Dogs, like people, have wildly disparate personalities. For every happy-go-lucky terrier, there is a timid and shy mutt. Each high-energy hound is balanced by a calm and mellow canine.
My dog, Dexy, is an extremely extroverted and friendly boxer. On our walks, however, we occasionally encounter dogs that are, shall we say, more on the unfriendly side. Sometimes, they’re out and out aggressive.
Usually, I can tell from the dog’s attitude – and more important, from the owner’s body language – if Dexy and I should keep our distance. The thing I have never understood is that these owners are perfectly aware that their dog is hostile toward my boxer, and yet they often make the strangest decision about how to avoid a confrontation: They stop walking.
Even if they pull over to let us pass, the dog strains at the leash more intently with each step that Dexy and I take toward him. He has plenty of time to focus on us (because, after all, he’s not moving), and he makes searing eye contact. As we close in, he begins growling, frequently developing a full-throated bark by the time we squeeze past him.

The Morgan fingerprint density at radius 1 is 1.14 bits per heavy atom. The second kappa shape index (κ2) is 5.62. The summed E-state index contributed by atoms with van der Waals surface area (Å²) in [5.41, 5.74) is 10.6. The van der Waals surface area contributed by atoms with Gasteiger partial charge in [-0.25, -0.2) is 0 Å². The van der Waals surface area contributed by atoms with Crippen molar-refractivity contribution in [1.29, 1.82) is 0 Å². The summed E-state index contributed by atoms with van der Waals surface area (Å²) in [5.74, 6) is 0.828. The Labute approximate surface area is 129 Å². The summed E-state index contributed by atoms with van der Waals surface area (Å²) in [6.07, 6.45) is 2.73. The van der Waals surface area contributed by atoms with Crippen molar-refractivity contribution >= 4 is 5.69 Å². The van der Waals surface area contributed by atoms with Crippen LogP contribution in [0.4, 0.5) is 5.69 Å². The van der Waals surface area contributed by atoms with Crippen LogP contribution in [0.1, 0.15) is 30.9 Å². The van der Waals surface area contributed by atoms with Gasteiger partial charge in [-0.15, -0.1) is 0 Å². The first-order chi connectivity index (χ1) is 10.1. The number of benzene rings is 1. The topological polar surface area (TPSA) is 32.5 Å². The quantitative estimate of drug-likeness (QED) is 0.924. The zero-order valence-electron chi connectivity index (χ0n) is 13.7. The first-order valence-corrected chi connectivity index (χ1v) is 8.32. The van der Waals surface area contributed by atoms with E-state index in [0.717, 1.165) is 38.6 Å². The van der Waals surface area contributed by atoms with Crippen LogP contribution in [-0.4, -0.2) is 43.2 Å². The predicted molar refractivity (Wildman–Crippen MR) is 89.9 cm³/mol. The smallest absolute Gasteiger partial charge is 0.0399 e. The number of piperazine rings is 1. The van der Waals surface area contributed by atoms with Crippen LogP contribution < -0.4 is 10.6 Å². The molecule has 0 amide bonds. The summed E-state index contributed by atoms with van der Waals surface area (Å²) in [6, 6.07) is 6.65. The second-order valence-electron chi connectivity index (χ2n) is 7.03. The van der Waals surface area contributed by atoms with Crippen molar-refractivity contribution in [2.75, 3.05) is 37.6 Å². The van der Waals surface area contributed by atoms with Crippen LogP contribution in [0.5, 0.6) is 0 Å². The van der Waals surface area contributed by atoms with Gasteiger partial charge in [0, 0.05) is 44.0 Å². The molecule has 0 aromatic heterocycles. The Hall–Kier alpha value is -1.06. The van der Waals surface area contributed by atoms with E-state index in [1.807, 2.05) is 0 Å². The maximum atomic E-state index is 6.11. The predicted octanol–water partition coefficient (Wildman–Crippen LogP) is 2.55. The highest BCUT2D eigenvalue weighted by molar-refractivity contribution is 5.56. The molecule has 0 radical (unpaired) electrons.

The point is that allowing your dog more time to focus on a potential threat is not the wisest thing to do. In case you have an unfriendly dog, it is much more beneficial for everyone involved if you continue walking. Pull him along and shorten the amount of time that he can size up a rival. Standing around and bracing yourself for a confrontation increases the odds that such unpleasantness will indeed break out.
It’s a lot like life. The bad things go by more quickly if we just keep moving forward.
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